In this video, Dr. Carl J. Williams, Deputy Director of the Physical Measurement Laboratory at the National Institute of Standards and Technology within the United States Department of Commerce, reviews the National Strategic Computing Initiative. Issued by Executive Order, the initiative aims to maximize benefits of high-performance computing research, development and deployment.
“Over two days we’ll delve into a wide range of interests and best practices – in applications, tools and techniques and share new insights on the trends, technologies and collaborative partnerships that foster this robust ecosystem. Designed to be highly interactive, the open forum will feature industry notables in keynotes, technical sessions, workshops and tutorials. These highly regarded subject matter experts (SME’s) will share their works and wisdom covering everything from established HPC disciplines to emerging usage models from old-school architectures and breakthrough applications to pioneering research and provocative results. Plus a healthy smattering of conversation and controversy on endeavors in Exascale, Big Data, Artificial Intelligence, Machine Learning and much much more!”
“I’m pleased to have the opportunity to lead this important Council,” said Dr. J. Michael McQuade of United Technologies Corporation, who will serve as the first Chair of the ECP Industry Council. “Exascale level computing will help industry address ever more complex, competitively important problems, ones which are beyond the reach of today’s leading edge computing systems. We compete globally for scientific, technological and engineering innovations. Maintaining our lead at the highest level of computational capability is essential for our continued success.”
HPC4Mfg will host their first annual High Performance Computing for Manufacturing Industry Engagement Day on March 2-3 in San Diego. With a theme of “Spurring Innovation in U.S. Manufacturing Through Advanced Computing,” the conference will bring together representatives from U.S. manufacturing, national laboratories, universities, and consortiums to discuss the recent advancements in manufacturing realized through the application of HPC and how leveraging HPC expertise through public-private partnerships has lowered the risk of adoption.
Argonne has selected 10 computational science and engineering research projects for its Aurora Early Science Program starting this month. Aurora, a massively parallel, manycore Intel-Cray supercomputer, will be ALCF’s next leadership-class computing resource and is expected to arrive in 2018. The Early Science Program helps lay the path for hundreds of other users by doing actual science, using real scientific applications, to ready a future machine. “As with any bleeding edge resource, there’s testing and debugging that has to be done,” said ALCF Director of Science Katherine Riley.
“The National Renewable Energy Laboratory(NREL), located at the foothills of the Rocky Mountains in Golden, Colorado, is the nation’s primary laboratory for research and development of renewable energy and energy efficiency technologies. NREL is continuing an active research and development program for modeling of wind farm interactions and mesoscale dynamics within the National Wind Technology Center. This R&D program has an opening for one full-time engineer in wind farm modeling and mesoscale research.”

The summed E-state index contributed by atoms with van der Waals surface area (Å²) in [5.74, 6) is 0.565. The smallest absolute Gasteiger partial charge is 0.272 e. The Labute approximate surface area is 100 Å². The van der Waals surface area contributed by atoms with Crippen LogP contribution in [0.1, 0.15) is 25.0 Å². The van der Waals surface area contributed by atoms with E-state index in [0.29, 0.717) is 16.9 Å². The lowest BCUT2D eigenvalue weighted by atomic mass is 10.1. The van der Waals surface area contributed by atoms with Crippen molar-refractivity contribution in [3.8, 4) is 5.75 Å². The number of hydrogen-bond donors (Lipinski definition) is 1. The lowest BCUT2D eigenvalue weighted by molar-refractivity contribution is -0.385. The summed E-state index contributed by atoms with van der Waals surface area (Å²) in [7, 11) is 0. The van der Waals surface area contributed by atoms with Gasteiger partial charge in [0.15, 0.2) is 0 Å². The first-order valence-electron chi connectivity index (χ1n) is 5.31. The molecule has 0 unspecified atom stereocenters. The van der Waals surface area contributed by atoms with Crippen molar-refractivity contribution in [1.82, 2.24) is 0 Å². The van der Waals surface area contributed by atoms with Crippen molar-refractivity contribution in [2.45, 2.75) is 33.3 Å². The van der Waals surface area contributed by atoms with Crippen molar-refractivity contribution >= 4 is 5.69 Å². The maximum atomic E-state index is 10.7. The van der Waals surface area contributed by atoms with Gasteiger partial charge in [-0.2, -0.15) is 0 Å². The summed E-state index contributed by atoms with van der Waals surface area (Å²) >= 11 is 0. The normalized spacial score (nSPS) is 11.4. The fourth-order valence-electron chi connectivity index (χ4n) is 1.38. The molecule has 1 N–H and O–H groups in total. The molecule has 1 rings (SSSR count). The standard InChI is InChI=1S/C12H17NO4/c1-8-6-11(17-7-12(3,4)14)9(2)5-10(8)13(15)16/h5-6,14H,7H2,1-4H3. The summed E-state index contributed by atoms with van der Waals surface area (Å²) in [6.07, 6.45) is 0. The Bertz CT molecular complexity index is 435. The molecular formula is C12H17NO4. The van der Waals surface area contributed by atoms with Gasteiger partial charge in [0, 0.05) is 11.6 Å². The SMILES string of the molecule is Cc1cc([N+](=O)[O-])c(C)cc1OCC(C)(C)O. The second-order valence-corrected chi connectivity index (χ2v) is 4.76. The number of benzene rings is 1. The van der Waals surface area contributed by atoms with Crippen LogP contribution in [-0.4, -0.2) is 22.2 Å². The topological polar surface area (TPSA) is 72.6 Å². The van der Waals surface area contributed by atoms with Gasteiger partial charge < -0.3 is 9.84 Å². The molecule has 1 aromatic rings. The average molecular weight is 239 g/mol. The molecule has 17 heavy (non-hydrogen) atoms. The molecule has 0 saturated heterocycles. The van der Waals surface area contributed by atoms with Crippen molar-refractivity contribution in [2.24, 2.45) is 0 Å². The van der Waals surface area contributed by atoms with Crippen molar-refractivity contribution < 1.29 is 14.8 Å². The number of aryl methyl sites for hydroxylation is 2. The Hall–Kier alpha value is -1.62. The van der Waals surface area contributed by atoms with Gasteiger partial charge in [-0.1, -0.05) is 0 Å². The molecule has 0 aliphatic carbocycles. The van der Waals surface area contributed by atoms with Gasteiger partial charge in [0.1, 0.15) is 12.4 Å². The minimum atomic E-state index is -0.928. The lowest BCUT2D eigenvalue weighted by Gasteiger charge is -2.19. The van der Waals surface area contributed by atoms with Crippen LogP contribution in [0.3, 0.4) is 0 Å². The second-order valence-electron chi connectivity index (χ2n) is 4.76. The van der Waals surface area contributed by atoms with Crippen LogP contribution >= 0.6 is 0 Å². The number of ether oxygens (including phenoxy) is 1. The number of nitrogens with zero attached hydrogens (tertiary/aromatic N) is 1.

Ian Foster and other researchers in CODAR are working to overcome the gap between computation speed and the limitations in the speed and capacity of storage by developing smarter, more selective ways of reducing data without losing important information. “Exascale systems will be 50 times faster than existing systems, but it would be too expensive to build out storage that would be 50 times faster as well,” said Foster. “This means we no longer have the option to write out more data and store all of it. And if we can’t change that, then something else needs to change.”
“This talk reports efforts on refactoring and optimizing the climate and weather forecasting programs – CAM and WRF – on Sunway TaihuLight. To map the large code base to the millions of cores on the Sunway system, OpenACC-based refactoring was taken as the major approach, with source-to-source translator tools applied to exploit the most suitable parallelism for the CPE cluster and to fit the intermediate variable into the limited on-chip fast buffer.”
In this special guest feature, James Reinders looks at Intel Xeon Phi processors from a programmer’s perspective. “How does a programmer think of Intel Xeon Phi processors? In this brief article, I will convey how I, as a programmer, think of them. In subsequent articles, I will dive a bit more into details of various programming modes, and techniques employed for some key applications. In this article, I will endeavor to not stray into deep details – but rather offer an approachable perspective on how to think about programming for Intel Xeon Phi processors.”
Cheyenne is a new 5.34-petaflops, high-performance computer built for NCAR by SGI. Cheyenne be a critical tool for researchers across the country studying climate change, severe weather, geomagnetic storms, seismic activity, air quality, wildfires, and other important geoscience topics. In this video, Brian Vanderwende from UCAR describes typical workflows in the NCAR/CISL Cheyenne HPC environment as well as performance […]